ABOUT THE PORT’S

HISTORY

Promoting Community and Economic Prosperity Since 1940

Older Port of Ridgefield aerial of lumber mill
Older Port of Ridgefield aerial with lumber mill
Historic image of lumberjacks
Old lumber yard

The Port of Ridgefield was established in 1940 under the State of Washington Public Ports Act. The Act allowed the formation of a port district by area residents, who could then elect a commission to govern port district activities.

The vision of those who established the port was to increase economic development opportunities within the City of Ridgefield and surrounding areas.

The first elected commissioners to the Port of Ridgefield were H.C. Cornell, E.F. McCune, and J.R. Hicks, all of whom served in this role until 1952 and were the first to govern this visionary district.

Historic Port of Ridgefield buildings
Old Port of Ridgefield intersection

Growth of a District

In 1980, in order to expand the area in which the port could conduct its economic development work, voters approved a measure to enlarge the district, increasing it to 57 square miles (36,480 acres). Interstate 5 split this expanded region.

In 1984, the port purchased a 78-acre parcel of land in its district near the I-5/Ridgefield junction for the establishment of an industrial park. Today the Ridgefield Industrial Park is home to 11 thriving businesses and provides 800 jobs for district citizens.

1950s through the 1980s

The port did not actively develop land or facilities during World War II. In 1956, however, the Ridgefield Veneer Company plant opened on 13 acres leased from the port and adjoining land that it purchased. By 1957, the town’s last shingle mill had closed and the veneer plant offered the only industrial employment in the area.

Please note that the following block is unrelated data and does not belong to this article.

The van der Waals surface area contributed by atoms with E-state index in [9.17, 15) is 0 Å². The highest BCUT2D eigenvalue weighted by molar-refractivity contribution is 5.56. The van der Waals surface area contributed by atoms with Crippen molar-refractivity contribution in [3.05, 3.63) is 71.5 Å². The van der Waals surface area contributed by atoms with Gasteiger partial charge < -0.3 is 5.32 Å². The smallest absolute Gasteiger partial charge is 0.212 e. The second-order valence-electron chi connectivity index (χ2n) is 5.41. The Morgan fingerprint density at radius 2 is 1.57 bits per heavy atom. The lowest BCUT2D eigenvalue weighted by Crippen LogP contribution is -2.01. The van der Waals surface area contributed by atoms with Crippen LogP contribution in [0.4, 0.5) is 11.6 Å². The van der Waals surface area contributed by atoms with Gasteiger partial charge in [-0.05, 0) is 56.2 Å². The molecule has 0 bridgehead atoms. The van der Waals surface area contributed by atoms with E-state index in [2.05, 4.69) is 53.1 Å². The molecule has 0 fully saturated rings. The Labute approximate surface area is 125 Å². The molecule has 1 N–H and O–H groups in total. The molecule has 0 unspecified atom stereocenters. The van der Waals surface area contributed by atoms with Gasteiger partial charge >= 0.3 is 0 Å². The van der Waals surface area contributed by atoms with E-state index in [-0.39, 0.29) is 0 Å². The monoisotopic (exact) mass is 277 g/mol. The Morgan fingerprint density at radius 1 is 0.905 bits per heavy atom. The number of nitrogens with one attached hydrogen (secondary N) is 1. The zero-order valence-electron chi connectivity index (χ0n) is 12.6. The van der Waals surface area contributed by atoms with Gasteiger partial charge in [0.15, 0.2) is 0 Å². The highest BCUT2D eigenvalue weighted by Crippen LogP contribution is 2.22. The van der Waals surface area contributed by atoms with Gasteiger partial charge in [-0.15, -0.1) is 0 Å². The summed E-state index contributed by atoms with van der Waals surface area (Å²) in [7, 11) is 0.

Ridgefield Veneer was joined in 1963 by Pacific Wood Treating. A laudatory article in The Oregonian reported the newly established Pacific Wood Treating plant and noted that, “Two years ago this site was a virtual wasteland. Now all the prime industrial property is gone.”

Pacific Wood Treating Corporation treated lumber for industrial use. In the 1970s the plant would also pressure-treat Douglas fir timbers that would be used by another Niedermeyer-Martin company, TimberForm, to create the wooden playground structures that would become ubiquitous in American public parks and backyards. The chemicals used on the lumber would later be found to have significant environmental consequences, leading the port to a 20-year clean-up of the site, completed in 2018.

Run down mill

Port Increases Discovery Corridor Investment

In 2004 the port purchased 75 acres of land northeast of the I-5/Ridgefield junction, seeking to spur development in the Discovery Corridor. The Discovery Corridor is a port-established, now commonly recognized name for the well-located north Clark County area that boasts large land tracts suitable for businesses in the health, education, technology, and innovation arenas.

With the goal of seeing medical facilities developed in Ridgefield, the port sold this 75 acres to PeaceHealth, now Peace Health Southwest, for the hospital’s then-stated use as a future medical campus.